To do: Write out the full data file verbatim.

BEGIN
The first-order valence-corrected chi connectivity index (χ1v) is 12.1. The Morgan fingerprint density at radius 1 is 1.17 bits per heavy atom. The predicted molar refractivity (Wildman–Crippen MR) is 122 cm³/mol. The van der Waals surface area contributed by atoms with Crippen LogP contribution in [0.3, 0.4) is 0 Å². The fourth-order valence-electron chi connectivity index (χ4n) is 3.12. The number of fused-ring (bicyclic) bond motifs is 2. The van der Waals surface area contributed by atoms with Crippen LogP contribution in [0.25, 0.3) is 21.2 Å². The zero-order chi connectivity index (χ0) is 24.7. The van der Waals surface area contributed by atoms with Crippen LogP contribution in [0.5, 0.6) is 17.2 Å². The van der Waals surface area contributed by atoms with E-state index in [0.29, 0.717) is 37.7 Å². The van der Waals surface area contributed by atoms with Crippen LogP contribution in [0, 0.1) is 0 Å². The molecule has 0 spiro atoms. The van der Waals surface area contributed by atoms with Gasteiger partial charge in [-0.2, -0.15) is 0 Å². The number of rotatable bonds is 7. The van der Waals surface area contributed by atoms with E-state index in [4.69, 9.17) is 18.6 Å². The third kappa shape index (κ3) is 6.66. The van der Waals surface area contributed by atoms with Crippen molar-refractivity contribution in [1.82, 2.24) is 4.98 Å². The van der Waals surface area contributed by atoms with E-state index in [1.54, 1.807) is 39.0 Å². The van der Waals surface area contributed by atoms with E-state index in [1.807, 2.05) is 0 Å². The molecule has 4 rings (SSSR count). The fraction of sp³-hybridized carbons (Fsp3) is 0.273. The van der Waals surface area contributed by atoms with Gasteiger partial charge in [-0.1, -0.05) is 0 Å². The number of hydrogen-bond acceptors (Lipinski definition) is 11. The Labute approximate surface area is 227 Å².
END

The first-order valence-corrected chi connectivity index (χ1v) is 12.1. The Morgan fingerprint density at radius 1 is 1.17 bits per heavy atom. The predicted molar refractivity (Wildman–Crippen MR) is 122 cm³/mol. The van der Waals surface area contributed by atoms with Crippen LogP contribution in [0.3, 0.4) is 0 Å². The fourth-order valence-electron chi connectivity index (χ4n) is 3.12. The number of fused-ring (bicyclic) bond motifs is 2. The van der Waals surface area contributed by atoms with Crippen LogP contribution in [0.25, 0.3) is 21.2 Å². The zero-order chi connectivity index (χ0) is 24.7. The van der Waals surface area contributed by atoms with Crippen LogP contribution in [0.5, 0.6) is 17.2 Å². The van der Waals surface area contributed by atoms with E-state index in [0.29, 0.717) is 37.7 Å². The van der Waals surface area contributed by atoms with Crippen LogP contribution in [0, 0.1) is 0 Å². The molecule has 0 spiro atoms. The van der Waals surface area contributed by atoms with Gasteiger partial charge in [-0.2, -0.15) is 0 Å². The number of rotatable bonds is 7. The van der Waals surface area contributed by atoms with E-state index in [4.69, 9.17) is 18.6 Å². The third kappa shape index (κ3) is 6.66. The van der Waals surface area contributed by atoms with Crippen molar-refractivity contribution in [1.82, 2.24) is 4.98 Å². The van der Waals surface area contributed by atoms with E-state index in [1.54, 1.807) is 39.0 Å². The van der Waals surface area contributed by atoms with E-state index in [1.807, 2.05) is 0 Å². The molecule has 4 rings (SSSR count). The fraction of sp³-hybridized carbons (Fsp3) is 0.273. The van der Waals surface area contributed by atoms with Gasteiger partial charge in [-0.1, -0.05) is 0 Å². The number of hydrogen-bond acceptors (Lipinski definition) is 11. The Labute approximate surface area is 227 Å².